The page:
So what would my RPO be? Honest answer is you don’t know, with the current wave of software replication and clustering technologies its best endeavours. So in the event of DR, you don’t know how much data is going to be lost.
Perhaps a better question to ask is how do I even know it’s working correctly? Most of the time it’s let’s check it manually, open up SQL to check replication, drop a file on a DFS share and check it replicates
Software replication technologies provided by Microsoft only work on a best efforts basis as you are unable to confirm how much data has been transferred across to DR site. So in the event of a DR, you do not know how much data you could potentially lose.
Another question is how do I protect my servers that are not able to use Microsoft replication technologies; the general answer is to use a software replication application. These essentially replicate a virtual machine on a pre-set schedule to the DR site on a scheduled basis.
Software replication is susceptible to application and service failures when updates or changes are applied. Often they work on snapshots which have a rather annoying fact of not getting committed and you then having to monitor your datastores on a daily basis to check for any rogue snapshots.
What about failing back once we have failed over to DR? Is it possible? Yes however, depending on the reason for the outage could mean that failback won’t be possible for weeks or perhaps months. You might have to manually rebuild your entire Production infrastructure with your Domain Controllers, Exchange DAG, SQL Replication, DFS R File Replication.
With all of this in mind, I was introduced to VMware Site Recovery Manager just under two years ago, and without being biased what an awesome product.
VMware Site Recovery Manager
So why is Site Recovery Manager (SRM) so much different to traditional and software based replication? Well the answer is in its simplicity and also its ability to allow you to report on your disaster recovery effectiveness to management/directors.
We can perform a test failover whenever you like with whatever services you choose (as long as you have designed your storage layer correctly). Let’s expand on this a bit.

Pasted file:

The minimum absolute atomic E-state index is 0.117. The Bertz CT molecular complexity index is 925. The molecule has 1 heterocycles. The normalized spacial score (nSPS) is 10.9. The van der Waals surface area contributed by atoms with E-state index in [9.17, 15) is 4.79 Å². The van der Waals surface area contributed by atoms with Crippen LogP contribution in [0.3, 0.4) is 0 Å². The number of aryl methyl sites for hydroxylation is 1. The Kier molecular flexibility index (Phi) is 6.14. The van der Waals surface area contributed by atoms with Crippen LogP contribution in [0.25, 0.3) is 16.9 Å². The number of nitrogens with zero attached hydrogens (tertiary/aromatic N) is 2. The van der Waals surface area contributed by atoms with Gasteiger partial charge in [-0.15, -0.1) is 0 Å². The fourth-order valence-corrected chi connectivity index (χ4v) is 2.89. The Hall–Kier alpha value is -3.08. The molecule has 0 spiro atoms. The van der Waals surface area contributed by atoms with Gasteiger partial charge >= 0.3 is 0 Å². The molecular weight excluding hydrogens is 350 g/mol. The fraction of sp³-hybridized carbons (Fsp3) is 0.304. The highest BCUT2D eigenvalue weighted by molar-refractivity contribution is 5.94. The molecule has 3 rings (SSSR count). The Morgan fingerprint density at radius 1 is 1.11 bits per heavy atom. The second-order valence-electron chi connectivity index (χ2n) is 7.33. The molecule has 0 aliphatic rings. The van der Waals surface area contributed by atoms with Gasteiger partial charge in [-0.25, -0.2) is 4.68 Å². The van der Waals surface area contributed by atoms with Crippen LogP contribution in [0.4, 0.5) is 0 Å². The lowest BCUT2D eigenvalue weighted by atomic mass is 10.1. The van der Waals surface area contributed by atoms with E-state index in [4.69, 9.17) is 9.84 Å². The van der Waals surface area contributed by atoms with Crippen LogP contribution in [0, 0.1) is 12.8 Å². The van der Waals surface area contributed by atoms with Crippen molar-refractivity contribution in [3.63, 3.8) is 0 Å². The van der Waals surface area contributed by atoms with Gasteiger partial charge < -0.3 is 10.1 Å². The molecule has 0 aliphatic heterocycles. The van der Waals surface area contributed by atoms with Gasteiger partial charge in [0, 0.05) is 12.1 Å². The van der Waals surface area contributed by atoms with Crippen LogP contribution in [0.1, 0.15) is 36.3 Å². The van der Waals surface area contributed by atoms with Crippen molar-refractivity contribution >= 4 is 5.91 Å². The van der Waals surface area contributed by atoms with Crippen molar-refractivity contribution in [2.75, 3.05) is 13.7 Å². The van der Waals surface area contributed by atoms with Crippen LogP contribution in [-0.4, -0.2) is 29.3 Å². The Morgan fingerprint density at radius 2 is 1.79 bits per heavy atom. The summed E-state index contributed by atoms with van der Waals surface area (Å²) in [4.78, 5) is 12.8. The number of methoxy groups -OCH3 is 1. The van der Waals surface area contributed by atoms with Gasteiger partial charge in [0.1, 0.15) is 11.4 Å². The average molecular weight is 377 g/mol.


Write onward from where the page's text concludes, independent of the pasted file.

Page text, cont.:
SRM utilises either vSphere Replication (included with most vSphere licenses) or Storage Based Replication. Essentially, what SRM does is allows you to take a replicated volume for example your file server which is read/write and production and read at DR. When you perform a test failover SRM sends commands to the storage layer using the Storage Replication Adapter to initiate a snapshot of the Read only volume in DR. It then transforms this volume into Read/Write to allow the VM to boot and then perhaps the most important thing is that you as the ‘vSphere Administrator’ can choose what network the VM connects to in DR. This means that you can access the VM and make sure it works, that’s pretty awesome!
So what else does SRM allow us to do?
- Change the IP Address of virtual servers on failover and failback.
- Start VM’s in priority order, ensuring that subsequent VM’s do not start until the higher priority VM’s VMTools have started.
- Pause workflows to allow for manual user intervention.
- Run custom scripts or executable during failover or failback.
- Allow re protection and failback with ease.
This last point ‘allow re protection and failback with ease’ is key. Why’s that, well in many SMB environments we don’t always have the luxury of a dedicated SAN engineer, a dedicated vSphere engineer, a dedicated Exchange engineer, more often than not, that role belongs to you, the dedicated ‘IT Engineer’
Depending on your experience you may or may not feel comfortable in taking your entire storage infrastructure and reversing its replication, I know that I for one definitely would be earning my ‘bacon’ if I had to do this.
SRM uses the SRA to send all of these commands essentially taking the onus away from us as the ‘IT Engineer’ and automates it, I mean how cool is it to be able to re protect your environment from DR to Production in three mouse clicks?
If you want to find out more about how to implement SRM and perhaps more importantly some of the key things to take into consideration, hop over to http://vmfocus.com where I have a section dedicated to this subject. Or get in touch via Twitter @vmfcraig.
Get to know Craig – Read 10 Questions With…Craig Kilborn